I am reading Linked, The New Science of Networks, by Albert-László Barabási. I'm about halfway through and finding it more readable than The Six Degrees of Separation, that covered essentially the same material.
In the late sixties, Mark Granovetter, a grad student at Harvard, explored social networking by asking residents of Newton, Massachusetts, how they found their jobs. He was surprised to find that close friends played a much less important role than people who were only weakly connected socially. In fact, close friends were no help at all.
Think about it. You have a handful of really close friends, and you travel in the same circles and know most of the same information. Not much chance of finding something new in this small, tightly-knit crowd.
However, each of your friends has friends in other groups. These acquaintances are bathed in different streams of information.
And since each contact opens up bonds to another group of friends, the number of friends of friends and so forth grows extremely rapidly:
Granovetter's paper describing weak ties was rejected by American Sociological Review and languished for several years before being recognized as one of the most influential papers in modern sociology. It's the weak ties transmit new ideas from the outside world.
The weak ties hypothesis helped researchers see through the oversimplifications that had hamstrung their study of networks.
Another grad student, Ginestra Bianconi, discovered that the web behaves according to some of the laws of quantum mechanics. Researchers had looked at network phenomena as a math problem or geometry exercise. No, it's more like a complex system. This means that sometimes it's winner take all (think of Microsoft in the software ecosystem). I don't think it's mere coincidence that grad students are making these discoveries rather than faculty members who've spent decades in the math department.
Robustness is a measure of stability and survival under extreme conditions and Murphy's Law. A tightly interwoven system exhibits this fault-tolerance. You could wipe out 80% of the nodes on the Internet and it would continue to function.
Network thinking is poised to invade all domains of human activity and most fields of human inquiry. It is mroe than another helpful perspective or tool. Networks are by their very nature the fabric of most complex systems, and nodes and links deeply infuse all strategies aimed at approaching our interlocked universe.
The author ends with an analogy to Christo's wrapped Reichstag. Networking has been under a shroud too long. It's time to unwrap it.
Yuck. I was looking for more. This reminds me of my undergraduate major, Sociology. I chose this social science because I thought I'd learn something scientific. To my disappointment, the field turned out to be primarily social. In fairness, I think the difficulty is that we simply don't know much abuot network behavior yet. The upside is that I feel that I have a shot at expanding our understanding of it.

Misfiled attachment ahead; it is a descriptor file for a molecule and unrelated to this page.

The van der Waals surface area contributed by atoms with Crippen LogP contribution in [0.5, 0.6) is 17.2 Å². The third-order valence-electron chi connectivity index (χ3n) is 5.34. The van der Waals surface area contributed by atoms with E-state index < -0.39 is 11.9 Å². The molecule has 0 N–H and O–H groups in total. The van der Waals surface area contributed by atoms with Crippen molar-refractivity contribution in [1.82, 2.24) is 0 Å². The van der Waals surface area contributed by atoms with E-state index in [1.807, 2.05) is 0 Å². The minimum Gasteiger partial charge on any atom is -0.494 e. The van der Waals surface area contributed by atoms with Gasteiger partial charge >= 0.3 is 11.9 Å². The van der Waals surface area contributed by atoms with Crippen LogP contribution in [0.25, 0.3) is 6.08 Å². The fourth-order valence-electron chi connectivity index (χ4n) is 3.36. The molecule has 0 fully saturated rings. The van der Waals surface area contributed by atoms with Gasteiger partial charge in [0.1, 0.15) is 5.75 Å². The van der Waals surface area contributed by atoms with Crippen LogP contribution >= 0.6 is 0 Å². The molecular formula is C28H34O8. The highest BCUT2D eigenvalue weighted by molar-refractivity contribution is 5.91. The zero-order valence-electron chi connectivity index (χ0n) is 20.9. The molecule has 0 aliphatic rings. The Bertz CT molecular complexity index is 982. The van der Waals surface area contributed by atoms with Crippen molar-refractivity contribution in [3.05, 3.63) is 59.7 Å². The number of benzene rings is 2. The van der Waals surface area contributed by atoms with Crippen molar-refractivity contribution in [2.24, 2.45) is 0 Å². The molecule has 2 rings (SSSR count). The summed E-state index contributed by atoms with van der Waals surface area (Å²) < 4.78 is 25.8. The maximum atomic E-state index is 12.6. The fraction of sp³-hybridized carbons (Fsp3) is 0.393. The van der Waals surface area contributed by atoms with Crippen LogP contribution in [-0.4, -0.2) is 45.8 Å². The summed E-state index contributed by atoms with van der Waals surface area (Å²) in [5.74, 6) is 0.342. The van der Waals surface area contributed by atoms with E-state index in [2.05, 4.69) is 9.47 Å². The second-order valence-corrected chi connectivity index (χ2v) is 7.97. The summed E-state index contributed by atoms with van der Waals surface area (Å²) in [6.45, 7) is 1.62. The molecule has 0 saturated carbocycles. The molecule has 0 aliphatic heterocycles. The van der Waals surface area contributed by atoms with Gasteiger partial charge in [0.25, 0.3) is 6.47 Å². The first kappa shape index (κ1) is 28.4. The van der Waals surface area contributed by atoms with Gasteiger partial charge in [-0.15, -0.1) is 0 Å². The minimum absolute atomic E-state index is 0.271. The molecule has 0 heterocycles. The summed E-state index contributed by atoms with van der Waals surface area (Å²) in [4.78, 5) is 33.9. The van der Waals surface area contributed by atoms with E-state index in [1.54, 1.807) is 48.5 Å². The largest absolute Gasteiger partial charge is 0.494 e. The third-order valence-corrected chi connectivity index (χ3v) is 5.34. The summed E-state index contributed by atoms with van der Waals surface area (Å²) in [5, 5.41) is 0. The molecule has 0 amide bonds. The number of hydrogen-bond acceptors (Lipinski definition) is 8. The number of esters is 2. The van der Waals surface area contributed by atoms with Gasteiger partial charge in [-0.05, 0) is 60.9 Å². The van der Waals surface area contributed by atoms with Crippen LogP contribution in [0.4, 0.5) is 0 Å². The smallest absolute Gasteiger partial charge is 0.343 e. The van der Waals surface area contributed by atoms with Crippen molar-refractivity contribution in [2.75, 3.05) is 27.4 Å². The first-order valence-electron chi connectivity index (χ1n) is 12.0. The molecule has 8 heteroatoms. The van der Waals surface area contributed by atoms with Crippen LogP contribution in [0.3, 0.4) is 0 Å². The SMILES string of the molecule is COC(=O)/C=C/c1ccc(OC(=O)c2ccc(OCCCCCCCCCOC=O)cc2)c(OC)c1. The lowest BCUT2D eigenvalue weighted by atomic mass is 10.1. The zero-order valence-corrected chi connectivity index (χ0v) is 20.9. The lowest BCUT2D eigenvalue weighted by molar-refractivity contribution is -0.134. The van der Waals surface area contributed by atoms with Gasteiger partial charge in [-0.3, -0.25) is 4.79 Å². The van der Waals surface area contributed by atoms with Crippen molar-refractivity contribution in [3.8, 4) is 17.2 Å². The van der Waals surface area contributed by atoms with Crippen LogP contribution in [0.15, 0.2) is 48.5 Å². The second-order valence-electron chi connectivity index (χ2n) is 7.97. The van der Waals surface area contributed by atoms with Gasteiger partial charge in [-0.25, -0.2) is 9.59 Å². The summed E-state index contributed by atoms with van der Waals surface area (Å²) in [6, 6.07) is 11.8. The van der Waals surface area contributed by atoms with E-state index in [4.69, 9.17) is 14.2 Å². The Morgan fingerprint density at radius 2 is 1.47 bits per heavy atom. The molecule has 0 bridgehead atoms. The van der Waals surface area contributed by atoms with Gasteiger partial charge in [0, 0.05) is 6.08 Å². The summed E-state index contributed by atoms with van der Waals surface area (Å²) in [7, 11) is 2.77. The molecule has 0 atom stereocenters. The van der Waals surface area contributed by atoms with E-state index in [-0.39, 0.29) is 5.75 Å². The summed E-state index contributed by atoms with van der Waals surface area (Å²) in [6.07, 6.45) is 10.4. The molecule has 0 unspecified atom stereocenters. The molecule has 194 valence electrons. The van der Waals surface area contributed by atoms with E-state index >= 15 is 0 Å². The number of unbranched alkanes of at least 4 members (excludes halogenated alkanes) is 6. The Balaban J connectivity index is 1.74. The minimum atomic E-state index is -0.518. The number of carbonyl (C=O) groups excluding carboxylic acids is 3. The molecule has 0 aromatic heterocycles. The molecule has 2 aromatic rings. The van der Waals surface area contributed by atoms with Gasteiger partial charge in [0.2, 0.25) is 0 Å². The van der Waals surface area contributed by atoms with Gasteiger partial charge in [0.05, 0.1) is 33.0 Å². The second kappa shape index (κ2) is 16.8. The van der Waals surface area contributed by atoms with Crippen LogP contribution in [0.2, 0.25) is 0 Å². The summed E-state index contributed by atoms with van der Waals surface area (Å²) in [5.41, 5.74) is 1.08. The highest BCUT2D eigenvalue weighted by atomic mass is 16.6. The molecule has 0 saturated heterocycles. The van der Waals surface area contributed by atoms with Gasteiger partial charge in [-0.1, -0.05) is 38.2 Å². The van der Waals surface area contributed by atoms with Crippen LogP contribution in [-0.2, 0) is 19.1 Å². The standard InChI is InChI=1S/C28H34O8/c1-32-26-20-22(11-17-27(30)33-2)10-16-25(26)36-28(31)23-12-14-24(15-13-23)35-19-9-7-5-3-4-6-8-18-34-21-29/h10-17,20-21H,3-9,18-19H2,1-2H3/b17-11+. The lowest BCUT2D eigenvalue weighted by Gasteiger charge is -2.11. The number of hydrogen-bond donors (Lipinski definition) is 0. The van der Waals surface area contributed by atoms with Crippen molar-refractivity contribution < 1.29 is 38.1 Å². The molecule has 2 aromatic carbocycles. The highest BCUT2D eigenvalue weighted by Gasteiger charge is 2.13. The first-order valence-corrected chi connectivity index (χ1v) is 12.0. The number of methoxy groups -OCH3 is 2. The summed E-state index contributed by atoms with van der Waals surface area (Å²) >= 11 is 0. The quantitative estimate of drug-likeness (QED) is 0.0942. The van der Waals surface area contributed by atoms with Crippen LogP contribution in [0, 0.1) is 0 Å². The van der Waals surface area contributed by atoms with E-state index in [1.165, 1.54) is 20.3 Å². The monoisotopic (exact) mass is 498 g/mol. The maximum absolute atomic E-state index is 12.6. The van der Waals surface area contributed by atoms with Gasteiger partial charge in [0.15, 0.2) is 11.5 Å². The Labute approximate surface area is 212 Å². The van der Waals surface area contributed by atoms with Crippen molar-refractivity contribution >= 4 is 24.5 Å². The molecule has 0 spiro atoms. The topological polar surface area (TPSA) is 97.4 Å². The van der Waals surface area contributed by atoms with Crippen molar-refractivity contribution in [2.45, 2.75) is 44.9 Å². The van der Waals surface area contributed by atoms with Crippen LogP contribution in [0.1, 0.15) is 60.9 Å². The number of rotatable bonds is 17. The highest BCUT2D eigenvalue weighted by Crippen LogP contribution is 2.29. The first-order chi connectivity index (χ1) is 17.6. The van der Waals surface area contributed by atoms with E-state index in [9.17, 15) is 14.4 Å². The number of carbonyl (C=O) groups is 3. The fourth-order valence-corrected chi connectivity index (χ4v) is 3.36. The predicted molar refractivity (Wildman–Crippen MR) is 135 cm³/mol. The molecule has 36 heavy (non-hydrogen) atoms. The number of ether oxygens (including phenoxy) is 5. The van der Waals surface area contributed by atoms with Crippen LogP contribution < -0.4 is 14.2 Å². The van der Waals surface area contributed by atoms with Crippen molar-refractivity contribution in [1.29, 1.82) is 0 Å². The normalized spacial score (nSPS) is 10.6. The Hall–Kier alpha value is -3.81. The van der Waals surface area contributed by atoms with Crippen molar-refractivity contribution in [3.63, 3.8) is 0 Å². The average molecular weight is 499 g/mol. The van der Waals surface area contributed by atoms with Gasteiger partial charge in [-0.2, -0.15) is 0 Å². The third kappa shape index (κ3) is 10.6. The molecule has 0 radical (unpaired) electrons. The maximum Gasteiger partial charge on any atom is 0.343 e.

30 Poppy Lane
Berkeley, California 94708
1.510.528.3105 (office & cell)
Subscribe to this Blog
Our Infrequent Newsletter
Entries by category...
Recycled from Blogger
Internet Time Group
© 2004 Internet Time Group
Blogger Experience, Housekeeping, Something New
Demographics is destiny
Are you setting the bar high enough?
Work as Video Game
Oracle and Macromedia, Sitting in a Tree
ASTD Silicon Valley
Kingsbridge Conference Center
First Post by Email
RSS Feed for New Site
Testing ... testing ... 1...2..3
IT Doesn't Matter - Learning Does.
All blogging is political
Damn, damn, double damn
The New Religion
Wolf! Wolf! Wolf! Wolf! Wolf! Wolf!
Business Process Management (2)
Business Process Management Conference
Don't Lose a Common Sense: LISTEN
It's only natural
Go with the flow
Time Out for the Fair
Informal get-together in SF this Wednesday
Repetition, reverb, and echoes
Push vs pull
The Big Picture on ROI
New Community of Practice Forming
Training Directors Forum 2004
A Rare One-Liner
PlaNetwork LIVE 2
ASTD 2004 Leftovers
Worker Effectiveness Improvement, not KM
Jay's Talk at ASTD
Mintzberg & Cooperider
Lest ye forget
ASTD International Conference & Exposition 2004
What is Workflow Learning?
ASTD msg 1 of n
Look out, it's Outlook
Collaboration at ASTD Next Week
Tell me a story
The shortest presentation on metrics you will ever hear
Back to Blogger
The Alchemy of Growth
Very loosely coupled
E-Learning from Practice to Profit
Robin Good kicks off Competitive Edge
Emergent Learning Forum: Simulations
The Best Things in Life Are Free
Metrics and Web Services
OpEd: ROI vs. Metrics